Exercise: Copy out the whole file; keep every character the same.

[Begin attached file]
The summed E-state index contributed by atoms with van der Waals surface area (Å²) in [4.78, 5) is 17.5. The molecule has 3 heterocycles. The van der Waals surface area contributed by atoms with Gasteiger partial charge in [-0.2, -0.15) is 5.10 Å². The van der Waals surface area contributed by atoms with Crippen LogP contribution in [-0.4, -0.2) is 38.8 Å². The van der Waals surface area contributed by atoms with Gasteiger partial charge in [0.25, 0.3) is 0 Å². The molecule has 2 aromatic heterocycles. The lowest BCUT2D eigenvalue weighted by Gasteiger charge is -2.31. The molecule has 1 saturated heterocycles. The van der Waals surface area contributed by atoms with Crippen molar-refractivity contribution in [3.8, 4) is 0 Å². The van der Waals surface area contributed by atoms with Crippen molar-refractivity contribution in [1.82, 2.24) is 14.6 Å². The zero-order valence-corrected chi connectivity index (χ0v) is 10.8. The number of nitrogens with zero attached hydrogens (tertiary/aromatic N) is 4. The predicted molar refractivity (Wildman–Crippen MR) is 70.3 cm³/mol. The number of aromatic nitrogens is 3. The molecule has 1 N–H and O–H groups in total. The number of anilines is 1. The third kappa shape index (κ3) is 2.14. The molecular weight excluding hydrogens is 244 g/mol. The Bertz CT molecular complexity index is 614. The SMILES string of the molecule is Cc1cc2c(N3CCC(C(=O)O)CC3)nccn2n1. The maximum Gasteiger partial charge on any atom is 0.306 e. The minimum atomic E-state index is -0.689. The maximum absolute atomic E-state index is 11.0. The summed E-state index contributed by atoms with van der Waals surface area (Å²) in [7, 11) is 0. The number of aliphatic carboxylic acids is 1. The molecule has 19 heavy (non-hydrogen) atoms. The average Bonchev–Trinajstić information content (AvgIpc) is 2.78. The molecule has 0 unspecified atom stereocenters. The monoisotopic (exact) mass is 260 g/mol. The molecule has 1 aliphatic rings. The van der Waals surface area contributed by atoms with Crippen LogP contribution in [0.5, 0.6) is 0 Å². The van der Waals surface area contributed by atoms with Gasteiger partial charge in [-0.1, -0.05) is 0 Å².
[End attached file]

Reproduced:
The summed E-state index contributed by atoms with van der Waals surface area (Å²) in [4.78, 5) is 17.5. The molecule has 3 heterocycles. The van der Waals surface area contributed by atoms with Gasteiger partial charge in [-0.2, -0.15) is 5.10 Å². The van der Waals surface area contributed by atoms with Crippen LogP contribution in [-0.4, -0.2) is 38.8 Å². The van der Waals surface area contributed by atoms with Gasteiger partial charge in [0.25, 0.3) is 0 Å². The molecule has 2 aromatic heterocycles. The lowest BCUT2D eigenvalue weighted by Gasteiger charge is -2.31. The molecule has 1 saturated heterocycles. The van der Waals surface area contributed by atoms with Crippen molar-refractivity contribution in [3.8, 4) is 0 Å². The van der Waals surface area contributed by atoms with Crippen molar-refractivity contribution in [1.82, 2.24) is 14.6 Å². The zero-order valence-corrected chi connectivity index (χ0v) is 10.8. The number of nitrogens with zero attached hydrogens (tertiary/aromatic N) is 4. The predicted molar refractivity (Wildman–Crippen MR) is 70.3 cm³/mol. The number of aromatic nitrogens is 3. The molecule has 1 N–H and O–H groups in total. The number of anilines is 1. The third kappa shape index (κ3) is 2.14. The molecular weight excluding hydrogens is 244 g/mol. The Bertz CT molecular complexity index is 614. The SMILES string of the molecule is Cc1cc2c(N3CCC(C(=O)O)CC3)nccn2n1. The maximum Gasteiger partial charge on any atom is 0.306 e. The minimum atomic E-state index is -0.689. The maximum absolute atomic E-state index is 11.0. The summed E-state index contributed by atoms with van der Waals surface area (Å²) in [7, 11) is 0. The number of aliphatic carboxylic acids is 1. The molecule has 19 heavy (non-hydrogen) atoms. The average Bonchev–Trinajstić information content (AvgIpc) is 2.78. The molecule has 0 unspecified atom stereocenters. The monoisotopic (exact) mass is 260 g/mol. The molecule has 1 aliphatic rings. The van der Waals surface area contributed by atoms with Crippen LogP contribution in [0.5, 0.6) is 0 Å². The van der Waals surface area contributed by atoms with Gasteiger partial charge in [-0.1, -0.05) is 0 Å².